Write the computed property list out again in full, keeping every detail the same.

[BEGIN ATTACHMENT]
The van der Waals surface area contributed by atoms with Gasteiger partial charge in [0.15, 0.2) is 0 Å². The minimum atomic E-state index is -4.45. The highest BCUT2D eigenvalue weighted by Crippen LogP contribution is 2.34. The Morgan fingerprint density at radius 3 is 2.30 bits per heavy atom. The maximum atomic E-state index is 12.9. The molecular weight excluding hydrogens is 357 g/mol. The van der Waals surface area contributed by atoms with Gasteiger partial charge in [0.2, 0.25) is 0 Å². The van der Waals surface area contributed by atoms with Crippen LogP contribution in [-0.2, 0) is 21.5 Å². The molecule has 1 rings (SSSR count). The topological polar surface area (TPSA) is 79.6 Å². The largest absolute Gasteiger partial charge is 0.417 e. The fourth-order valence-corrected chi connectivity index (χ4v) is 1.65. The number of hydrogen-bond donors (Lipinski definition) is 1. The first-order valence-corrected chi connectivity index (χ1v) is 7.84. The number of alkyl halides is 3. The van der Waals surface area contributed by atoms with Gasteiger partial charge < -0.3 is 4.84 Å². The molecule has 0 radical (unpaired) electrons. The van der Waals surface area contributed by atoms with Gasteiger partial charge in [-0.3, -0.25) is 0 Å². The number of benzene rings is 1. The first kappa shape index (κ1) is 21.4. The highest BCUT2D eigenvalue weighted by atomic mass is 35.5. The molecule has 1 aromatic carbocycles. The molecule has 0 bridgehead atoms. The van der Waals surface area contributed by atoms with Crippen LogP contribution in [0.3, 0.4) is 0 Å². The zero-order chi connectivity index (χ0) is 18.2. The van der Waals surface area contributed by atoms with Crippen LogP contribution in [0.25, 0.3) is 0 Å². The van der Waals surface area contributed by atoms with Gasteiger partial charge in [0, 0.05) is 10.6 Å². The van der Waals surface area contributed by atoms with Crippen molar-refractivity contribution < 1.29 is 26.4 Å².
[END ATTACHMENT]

The van der Waals surface area contributed by atoms with Gasteiger partial charge in [0.15, 0.2) is 0 Å². The minimum atomic E-state index is -4.45. The highest BCUT2D eigenvalue weighted by Crippen LogP contribution is 2.34. The Morgan fingerprint density at radius 3 is 2.30 bits per heavy atom. The maximum atomic E-state index is 12.9. The molecular weight excluding hydrogens is 357 g/mol. The van der Waals surface area contributed by atoms with Gasteiger partial charge in [0.2, 0.25) is 0 Å². The van der Waals surface area contributed by atoms with Crippen LogP contribution in [-0.2, 0) is 21.5 Å². The molecule has 1 rings (SSSR count). The topological polar surface area (TPSA) is 79.6 Å². The largest absolute Gasteiger partial charge is 0.417 e. The fourth-order valence-corrected chi connectivity index (χ4v) is 1.65. The number of hydrogen-bond donors (Lipinski definition) is 1. The first-order valence-corrected chi connectivity index (χ1v) is 7.84. The number of alkyl halides is 3. The van der Waals surface area contributed by atoms with Gasteiger partial charge < -0.3 is 4.84 Å². The molecule has 0 radical (unpaired) electrons. The van der Waals surface area contributed by atoms with Gasteiger partial charge in [-0.3, -0.25) is 0 Å². The number of benzene rings is 1. The first kappa shape index (κ1) is 21.4. The highest BCUT2D eigenvalue weighted by atomic mass is 35.5. The molecule has 1 aromatic carbocycles. The molecule has 0 bridgehead atoms. The van der Waals surface area contributed by atoms with Crippen LogP contribution in [0.3, 0.4) is 0 Å². The zero-order chi connectivity index (χ0) is 18.2. The van der Waals surface area contributed by atoms with Crippen LogP contribution in [0.25, 0.3) is 0 Å². The van der Waals surface area contributed by atoms with Gasteiger partial charge in [0, 0.05) is 10.6 Å². The van der Waals surface area contributed by atoms with Crippen molar-refractivity contribution < 1.29 is 26.4 Å².